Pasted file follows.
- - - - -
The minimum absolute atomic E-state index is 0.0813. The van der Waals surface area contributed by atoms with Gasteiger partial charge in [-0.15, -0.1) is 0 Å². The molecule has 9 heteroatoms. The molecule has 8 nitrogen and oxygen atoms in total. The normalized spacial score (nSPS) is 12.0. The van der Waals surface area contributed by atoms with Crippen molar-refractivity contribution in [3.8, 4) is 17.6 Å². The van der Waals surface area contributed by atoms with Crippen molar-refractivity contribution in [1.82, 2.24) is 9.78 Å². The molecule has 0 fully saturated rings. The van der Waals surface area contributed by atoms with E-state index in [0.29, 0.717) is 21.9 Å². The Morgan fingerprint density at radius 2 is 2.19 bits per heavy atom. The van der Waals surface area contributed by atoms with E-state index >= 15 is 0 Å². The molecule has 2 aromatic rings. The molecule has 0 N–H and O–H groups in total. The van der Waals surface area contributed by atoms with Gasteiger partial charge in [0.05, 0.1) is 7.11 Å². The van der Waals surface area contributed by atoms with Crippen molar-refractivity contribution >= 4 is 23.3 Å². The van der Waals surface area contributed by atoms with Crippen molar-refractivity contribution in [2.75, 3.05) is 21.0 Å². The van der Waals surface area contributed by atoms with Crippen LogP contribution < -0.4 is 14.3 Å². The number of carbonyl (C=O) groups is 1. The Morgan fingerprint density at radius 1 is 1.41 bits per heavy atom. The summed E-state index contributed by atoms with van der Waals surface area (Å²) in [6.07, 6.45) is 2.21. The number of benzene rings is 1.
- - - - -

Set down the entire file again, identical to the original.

The minimum absolute atomic E-state index is 0.0813. The van der Waals surface area contributed by atoms with Gasteiger partial charge in [-0.15, -0.1) is 0 Å². The molecule has 9 heteroatoms. The molecule has 8 nitrogen and oxygen atoms in total. The normalized spacial score (nSPS) is 12.0. The van der Waals surface area contributed by atoms with Crippen molar-refractivity contribution in [3.8, 4) is 17.6 Å². The van der Waals surface area contributed by atoms with Crippen molar-refractivity contribution in [1.82, 2.24) is 9.78 Å². The molecule has 0 fully saturated rings. The van der Waals surface area contributed by atoms with E-state index in [0.29, 0.717) is 21.9 Å². The Morgan fingerprint density at radius 2 is 2.19 bits per heavy atom. The van der Waals surface area contributed by atoms with E-state index >= 15 is 0 Å². The molecule has 2 aromatic rings. The molecule has 0 N–H and O–H groups in total. The van der Waals surface area contributed by atoms with Gasteiger partial charge in [0.05, 0.1) is 7.11 Å². The van der Waals surface area contributed by atoms with Crippen molar-refractivity contribution >= 4 is 23.3 Å². The van der Waals surface area contributed by atoms with Crippen molar-refractivity contribution in [2.75, 3.05) is 21.0 Å². The van der Waals surface area contributed by atoms with Crippen LogP contribution < -0.4 is 14.3 Å². The number of carbonyl (C=O) groups is 1. The Morgan fingerprint density at radius 1 is 1.41 bits per heavy atom. The summed E-state index contributed by atoms with van der Waals surface area (Å²) in [6.07, 6.45) is 2.21. The number of benzene rings is 1.